Intro Widget

Heart is an international peer reviewed journal that keeps cardiologists up to date with important research advances in cardiovascular disease. New scientific developments are highlighted in editorials and put in context with concise review articles. There is one free Editor’s Choice article in each issue, with open access options available to authors for all articles. Education in Heart articles provide a comprehensive, continuously updated, cardiology curriculum.

Heart promotes active interchange among researchers and readers to come together as a community to advance science and improve patient care via regular free audio podcasts, letters to the Editor, a blog summarising the latest cardiology research, and news via Twitter and Facebook.

Heart is an official journal of the British Cardiovascular Society.

Editor-in-Chief: Professor Catherine Otto, University of Washington, USA
Editorial team

VACANCY: Cardiology in Focus Editor

Impact Factor
6.059

Authors

Heart considers unsolicited submissions of a variety of article types, including original research, systematic reviews, meta-analyses, and image challenge questions. Review articles are usually commissioned but unsolicited reviews may be considered for topics of interest to the journal's readers.
 
Information is also provided on editorial policies and open access.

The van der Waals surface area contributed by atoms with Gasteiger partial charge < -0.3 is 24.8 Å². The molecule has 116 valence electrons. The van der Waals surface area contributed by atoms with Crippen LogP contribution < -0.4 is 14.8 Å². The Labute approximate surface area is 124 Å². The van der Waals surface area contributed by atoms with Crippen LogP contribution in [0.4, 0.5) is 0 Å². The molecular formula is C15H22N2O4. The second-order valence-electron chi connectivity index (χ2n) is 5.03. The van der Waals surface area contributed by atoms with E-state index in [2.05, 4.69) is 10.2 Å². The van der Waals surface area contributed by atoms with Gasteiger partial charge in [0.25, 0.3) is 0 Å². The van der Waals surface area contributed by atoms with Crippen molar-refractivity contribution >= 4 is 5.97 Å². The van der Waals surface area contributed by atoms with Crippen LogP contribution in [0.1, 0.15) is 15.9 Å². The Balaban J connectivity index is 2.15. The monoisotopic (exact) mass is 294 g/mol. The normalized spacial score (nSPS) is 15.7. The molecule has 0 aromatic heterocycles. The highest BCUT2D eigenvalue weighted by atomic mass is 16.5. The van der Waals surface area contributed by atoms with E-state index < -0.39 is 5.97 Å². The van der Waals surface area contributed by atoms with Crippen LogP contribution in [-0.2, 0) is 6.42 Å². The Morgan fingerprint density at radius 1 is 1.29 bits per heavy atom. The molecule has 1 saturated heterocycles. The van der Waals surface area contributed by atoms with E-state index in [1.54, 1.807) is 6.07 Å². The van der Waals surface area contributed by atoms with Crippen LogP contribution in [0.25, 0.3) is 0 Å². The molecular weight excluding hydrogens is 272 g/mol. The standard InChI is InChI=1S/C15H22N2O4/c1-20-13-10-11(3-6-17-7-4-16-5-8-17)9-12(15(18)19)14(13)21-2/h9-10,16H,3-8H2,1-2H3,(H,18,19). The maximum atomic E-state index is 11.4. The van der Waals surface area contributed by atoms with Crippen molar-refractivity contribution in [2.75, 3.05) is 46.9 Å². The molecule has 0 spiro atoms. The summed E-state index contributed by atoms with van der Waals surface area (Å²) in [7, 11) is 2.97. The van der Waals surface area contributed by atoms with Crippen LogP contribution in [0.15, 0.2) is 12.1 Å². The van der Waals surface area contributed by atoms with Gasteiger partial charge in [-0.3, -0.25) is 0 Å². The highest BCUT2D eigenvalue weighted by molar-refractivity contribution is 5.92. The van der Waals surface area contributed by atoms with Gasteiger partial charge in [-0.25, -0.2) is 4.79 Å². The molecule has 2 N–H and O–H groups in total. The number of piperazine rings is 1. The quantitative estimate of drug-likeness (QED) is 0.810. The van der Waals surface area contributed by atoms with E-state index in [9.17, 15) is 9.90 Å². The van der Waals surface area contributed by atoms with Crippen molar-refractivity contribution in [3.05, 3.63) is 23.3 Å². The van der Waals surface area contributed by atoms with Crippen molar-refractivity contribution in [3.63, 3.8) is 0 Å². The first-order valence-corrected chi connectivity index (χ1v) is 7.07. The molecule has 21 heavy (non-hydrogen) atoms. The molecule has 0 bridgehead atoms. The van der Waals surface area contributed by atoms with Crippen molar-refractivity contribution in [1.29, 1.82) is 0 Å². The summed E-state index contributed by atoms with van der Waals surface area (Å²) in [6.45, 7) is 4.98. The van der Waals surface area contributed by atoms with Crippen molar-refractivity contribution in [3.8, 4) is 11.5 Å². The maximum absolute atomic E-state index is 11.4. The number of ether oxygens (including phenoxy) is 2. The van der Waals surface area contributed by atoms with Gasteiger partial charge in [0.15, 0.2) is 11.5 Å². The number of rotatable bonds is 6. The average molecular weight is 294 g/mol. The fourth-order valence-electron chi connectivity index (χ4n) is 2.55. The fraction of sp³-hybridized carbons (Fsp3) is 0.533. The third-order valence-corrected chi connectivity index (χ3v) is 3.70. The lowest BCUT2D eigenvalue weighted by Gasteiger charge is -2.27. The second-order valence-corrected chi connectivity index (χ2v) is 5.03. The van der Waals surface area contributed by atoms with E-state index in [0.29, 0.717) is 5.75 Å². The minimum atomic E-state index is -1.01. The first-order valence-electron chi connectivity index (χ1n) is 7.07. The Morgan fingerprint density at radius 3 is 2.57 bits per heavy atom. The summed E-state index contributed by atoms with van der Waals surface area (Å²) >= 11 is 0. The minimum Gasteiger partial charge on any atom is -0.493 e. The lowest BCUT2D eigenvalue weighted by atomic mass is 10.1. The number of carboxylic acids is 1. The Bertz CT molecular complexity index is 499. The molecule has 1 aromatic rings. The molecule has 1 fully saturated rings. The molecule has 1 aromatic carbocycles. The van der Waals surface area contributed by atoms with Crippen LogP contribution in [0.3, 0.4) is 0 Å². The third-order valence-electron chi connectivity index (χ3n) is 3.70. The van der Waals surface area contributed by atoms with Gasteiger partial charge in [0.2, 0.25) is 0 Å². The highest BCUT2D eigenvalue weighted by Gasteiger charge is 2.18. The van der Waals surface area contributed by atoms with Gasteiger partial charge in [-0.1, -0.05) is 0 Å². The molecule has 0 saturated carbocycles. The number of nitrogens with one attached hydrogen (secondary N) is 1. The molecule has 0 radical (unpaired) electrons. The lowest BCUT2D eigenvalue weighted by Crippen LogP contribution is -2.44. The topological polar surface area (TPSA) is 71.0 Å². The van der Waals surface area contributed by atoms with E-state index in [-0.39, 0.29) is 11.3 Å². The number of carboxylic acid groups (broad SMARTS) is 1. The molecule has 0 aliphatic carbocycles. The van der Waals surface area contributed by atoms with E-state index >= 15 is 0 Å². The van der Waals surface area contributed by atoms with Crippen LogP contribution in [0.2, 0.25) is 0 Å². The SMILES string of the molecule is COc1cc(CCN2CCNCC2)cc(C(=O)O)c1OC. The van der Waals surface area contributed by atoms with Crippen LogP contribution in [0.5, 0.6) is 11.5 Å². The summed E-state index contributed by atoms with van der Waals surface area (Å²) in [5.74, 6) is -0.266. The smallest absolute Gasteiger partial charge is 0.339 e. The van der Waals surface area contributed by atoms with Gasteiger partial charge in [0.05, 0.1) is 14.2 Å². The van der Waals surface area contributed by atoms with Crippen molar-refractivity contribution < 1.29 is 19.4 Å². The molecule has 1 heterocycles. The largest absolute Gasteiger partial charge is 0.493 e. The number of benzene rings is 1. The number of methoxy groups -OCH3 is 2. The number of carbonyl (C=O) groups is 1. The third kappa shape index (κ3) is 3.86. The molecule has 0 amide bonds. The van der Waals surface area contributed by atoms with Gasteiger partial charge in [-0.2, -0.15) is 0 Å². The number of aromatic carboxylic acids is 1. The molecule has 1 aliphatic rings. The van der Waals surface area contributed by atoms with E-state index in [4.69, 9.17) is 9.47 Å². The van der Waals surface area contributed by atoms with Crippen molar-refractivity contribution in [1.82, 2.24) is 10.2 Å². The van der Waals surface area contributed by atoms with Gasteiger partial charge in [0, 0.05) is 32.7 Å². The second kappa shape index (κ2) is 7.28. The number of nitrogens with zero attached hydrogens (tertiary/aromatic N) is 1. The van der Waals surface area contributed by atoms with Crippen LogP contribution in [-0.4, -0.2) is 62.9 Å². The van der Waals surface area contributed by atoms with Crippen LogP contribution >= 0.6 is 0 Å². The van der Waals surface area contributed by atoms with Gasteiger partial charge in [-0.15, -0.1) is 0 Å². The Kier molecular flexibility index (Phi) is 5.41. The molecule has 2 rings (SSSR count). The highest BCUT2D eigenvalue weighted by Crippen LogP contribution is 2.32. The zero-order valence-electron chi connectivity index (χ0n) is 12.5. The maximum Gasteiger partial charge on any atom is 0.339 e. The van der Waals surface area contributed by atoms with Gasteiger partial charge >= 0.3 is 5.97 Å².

All manuscripts should be submitted online.

Impact Factor
6.059

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Blog Posts

Featured Video

Impact of age on excess risk of coronary heart disease in patients with familial hypercholesterolaemia

To cite: MundalLJ, IglandJ, VeierødMB, et al. Heart. Published Online First: 05 April 2018. doi: 10.1136/heartjnl-2017-312706
Read the full article here: linkObjective: The primary objective was to study the risk of acute myocardial infarction (AMI) and coronary heart disease (CHD) in patients with familial hypercholesterolaemia (FH) and compare with the risk in the general population.
Conclusion: Patients with FH are at severely increased risk of AMI and CHD compared with the general population. The highest excess risk was in the youngest group aged 25–39 years, in both sexes.

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